|5036858||Method and apparatus for changing brain wave frequency||1991-08-06||Carter et al.||128/732|
|4834701||Apparatus for inducing frequency reduction in brain wave||1989-05-30||Masaki||600/28|
|4573449||Method for stimulating the falling asleep and/or relaxing behavior of a person and an arrangement therefor||1986-03-04||Warnke|
|4335710||Device for the induction of specific brain wave patterns||1982-06-22||Williamson|
|4227516||Apparatus for electrophysiological stimulation||1980-10-14||Meland et al.|
|4141344||Sound recording system||1979-02-27||Barbara|
|4034741||Noise generator and transmitter||1977-07-12||Adams et al.|
|3884218||Method of inducing and maintaining various stages of sleep in the human being||1975-05-20||Monroe||600/28|
|3837331||SYSTEM AND METHOD FOR CONTROLLING THE NERVOUS SYSTEM OF A LIVING ORGANISM||1974-09-24||Ross|
|3826243||BRAINWAVE ANALYSIS AND FEEDBACK METHOD AND APPARATUS||1974-07-30||Anderson|
|3753433||ELECTROENCEPHALOPHONE AND FEEDBACK SYSTEM||1973-08-21||Bakerich et al.|
|3712292||METHOD AND APPARATUS FOR PRODUCING SWEPT FREQUENCY-MODULATED AUDIO SIGNAL PATTERNS FOR INDUCING SLEEP||1973-01-23||Zentmeyer, Jr.|
|3576185||SLEEP-INDUCING METHOD AND ARRANGEMENT USING MODULATED SOUND AND LIGHT||1971-04-27||Schulz et al.|
|3160159||Device for inducing sleep||1964-12-08||Hoody et al.|
|2466054||Method and apparatus for minimizing pain caused by drilling teeth||1949-04-05||Siebel|
providing a replicated electroencephalogram (EEG) waveform indicative of a desired state of consciousness;
superimposing said EEG waveform on two separate sets of carrier waves using stereo sound;
creating differential beat frequencies between said sets of carrier waves in accordance with said superimposing step; and
providing the resulting signals in audio form to respective ears of a human being, to induce said state of consciousness.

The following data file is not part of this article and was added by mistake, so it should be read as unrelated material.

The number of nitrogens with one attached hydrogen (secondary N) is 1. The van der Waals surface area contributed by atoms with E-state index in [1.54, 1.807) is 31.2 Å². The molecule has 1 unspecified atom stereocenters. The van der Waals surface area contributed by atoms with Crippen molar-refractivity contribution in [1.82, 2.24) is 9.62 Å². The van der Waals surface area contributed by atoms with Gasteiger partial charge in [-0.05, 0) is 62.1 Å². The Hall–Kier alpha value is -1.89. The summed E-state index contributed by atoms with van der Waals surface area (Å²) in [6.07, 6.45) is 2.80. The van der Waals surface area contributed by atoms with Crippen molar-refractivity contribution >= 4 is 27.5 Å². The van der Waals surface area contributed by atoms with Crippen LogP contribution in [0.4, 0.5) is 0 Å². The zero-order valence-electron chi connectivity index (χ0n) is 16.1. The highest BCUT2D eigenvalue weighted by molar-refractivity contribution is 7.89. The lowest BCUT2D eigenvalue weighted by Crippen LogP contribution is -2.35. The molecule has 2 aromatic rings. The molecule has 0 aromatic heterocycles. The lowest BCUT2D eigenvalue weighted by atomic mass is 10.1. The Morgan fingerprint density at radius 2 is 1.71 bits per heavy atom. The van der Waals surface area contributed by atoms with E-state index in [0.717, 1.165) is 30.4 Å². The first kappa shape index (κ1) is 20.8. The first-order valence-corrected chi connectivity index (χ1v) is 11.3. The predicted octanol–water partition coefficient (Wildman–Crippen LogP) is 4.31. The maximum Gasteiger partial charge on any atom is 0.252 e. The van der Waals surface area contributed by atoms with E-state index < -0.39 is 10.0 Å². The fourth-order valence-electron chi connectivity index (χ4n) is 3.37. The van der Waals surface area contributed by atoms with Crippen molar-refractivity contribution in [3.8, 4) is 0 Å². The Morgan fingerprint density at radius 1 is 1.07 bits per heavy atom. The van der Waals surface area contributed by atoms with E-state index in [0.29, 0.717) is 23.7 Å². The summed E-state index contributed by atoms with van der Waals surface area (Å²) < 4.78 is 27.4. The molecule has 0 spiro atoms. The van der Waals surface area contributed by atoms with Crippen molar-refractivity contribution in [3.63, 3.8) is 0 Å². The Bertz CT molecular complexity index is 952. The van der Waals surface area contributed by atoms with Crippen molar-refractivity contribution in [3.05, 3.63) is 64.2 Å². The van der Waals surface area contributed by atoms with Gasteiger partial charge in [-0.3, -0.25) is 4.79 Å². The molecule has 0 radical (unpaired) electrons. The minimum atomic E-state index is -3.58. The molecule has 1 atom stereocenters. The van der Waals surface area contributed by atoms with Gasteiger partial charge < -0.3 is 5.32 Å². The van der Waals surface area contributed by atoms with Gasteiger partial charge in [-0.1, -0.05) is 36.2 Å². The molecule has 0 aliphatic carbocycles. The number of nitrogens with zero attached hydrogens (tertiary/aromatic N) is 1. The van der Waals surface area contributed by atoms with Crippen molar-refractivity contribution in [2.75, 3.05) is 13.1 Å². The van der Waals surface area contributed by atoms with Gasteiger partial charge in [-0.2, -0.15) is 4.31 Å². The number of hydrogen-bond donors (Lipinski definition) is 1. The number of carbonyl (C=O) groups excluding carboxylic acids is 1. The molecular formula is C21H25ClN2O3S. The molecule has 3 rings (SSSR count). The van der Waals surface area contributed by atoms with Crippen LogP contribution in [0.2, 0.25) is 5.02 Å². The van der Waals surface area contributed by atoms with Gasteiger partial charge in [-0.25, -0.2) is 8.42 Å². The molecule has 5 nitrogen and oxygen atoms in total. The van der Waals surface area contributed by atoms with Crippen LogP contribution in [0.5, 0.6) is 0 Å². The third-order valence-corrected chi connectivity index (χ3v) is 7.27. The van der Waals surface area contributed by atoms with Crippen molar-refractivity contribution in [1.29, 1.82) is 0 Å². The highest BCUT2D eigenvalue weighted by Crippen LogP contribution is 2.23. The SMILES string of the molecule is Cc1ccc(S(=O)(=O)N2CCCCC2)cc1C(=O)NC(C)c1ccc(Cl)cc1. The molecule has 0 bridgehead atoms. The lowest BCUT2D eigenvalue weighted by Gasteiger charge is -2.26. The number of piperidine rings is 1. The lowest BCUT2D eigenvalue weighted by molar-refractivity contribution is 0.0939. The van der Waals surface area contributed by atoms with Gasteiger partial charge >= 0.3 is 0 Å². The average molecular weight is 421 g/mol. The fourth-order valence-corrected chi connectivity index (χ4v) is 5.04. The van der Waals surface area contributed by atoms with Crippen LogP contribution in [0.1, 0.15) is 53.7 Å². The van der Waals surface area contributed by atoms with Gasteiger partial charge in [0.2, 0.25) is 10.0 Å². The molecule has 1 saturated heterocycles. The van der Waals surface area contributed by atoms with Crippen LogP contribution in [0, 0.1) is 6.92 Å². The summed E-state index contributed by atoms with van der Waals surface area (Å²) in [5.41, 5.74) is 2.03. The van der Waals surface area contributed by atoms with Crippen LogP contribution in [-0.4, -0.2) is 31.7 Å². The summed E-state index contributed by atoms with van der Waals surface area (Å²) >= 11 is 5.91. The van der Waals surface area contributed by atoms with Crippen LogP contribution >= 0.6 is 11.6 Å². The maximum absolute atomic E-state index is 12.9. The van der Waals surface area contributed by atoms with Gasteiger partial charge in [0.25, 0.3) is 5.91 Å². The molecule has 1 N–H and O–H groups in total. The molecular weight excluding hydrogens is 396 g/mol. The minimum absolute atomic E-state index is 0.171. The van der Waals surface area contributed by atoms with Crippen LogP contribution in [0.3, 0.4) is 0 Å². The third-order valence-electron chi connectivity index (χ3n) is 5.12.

The present invention relates to a method of inducing various states of consciousness in human beings. More particularly, the invention relates to a method of inducing such states of consciousness through generation of stereo audio signals having specific wave shapes which act as a carrier of a binaural beat. The resultant binaural beat acts to entrain brain waves into unique waveforms characteristic of identified states of consciousness. The invention is applicable in areas of learning and behavior replication as well as in the area of sleep inducement, and thus represents a significant departure from and improvement over known audio-based sleep inducement techniques, some of which will be discussed below.
The binaural beat phenomenon was discovered in 1839 by H. W. Dove, a German experimenter. Generally, this phenomenon works as follows. When an individual receives signals of two different frequencies, one signal to each ear, the individual's brain detects a phase difference or differences between these signals. When these signals are naturally occurring, the detected phased difference provides directional information to the higher centers of the brain. However, if these signals are provided through speakers or stereo earphones, the phase difference is detected as an anomaly. The resulting imposition of a consistent phase difference between the incoming signals causes the binaural beat in an amplitude modulated standing wave, within each superior olivary nucleus (sound processing center) of the brain. It is not possible to generate a binaural beat through an electronically mixed signal; rather, the action of both ears is required for detection of this beat.
FIGS. 1A and 1B show two superposed waves of different frequencies. FIG. 1C shows the resulting wave, which has a clear beat phenomenon. Assuming the two waves have equal amplitude but different respective frequencies f1, f2, the combination of the two waves may be represented mathematically as follows: ##EQU1##
The beat phenomenon arises from the variation in amplitude of a resulting carrier frequency. Pulses appear every 1/2(f1 -f2), with two maxima occurring each cycle, when cos(2π)1/2[f1 -f2 ]=±1. That is, the beat frequency is simply f1 -f2, a result which agrees with experience.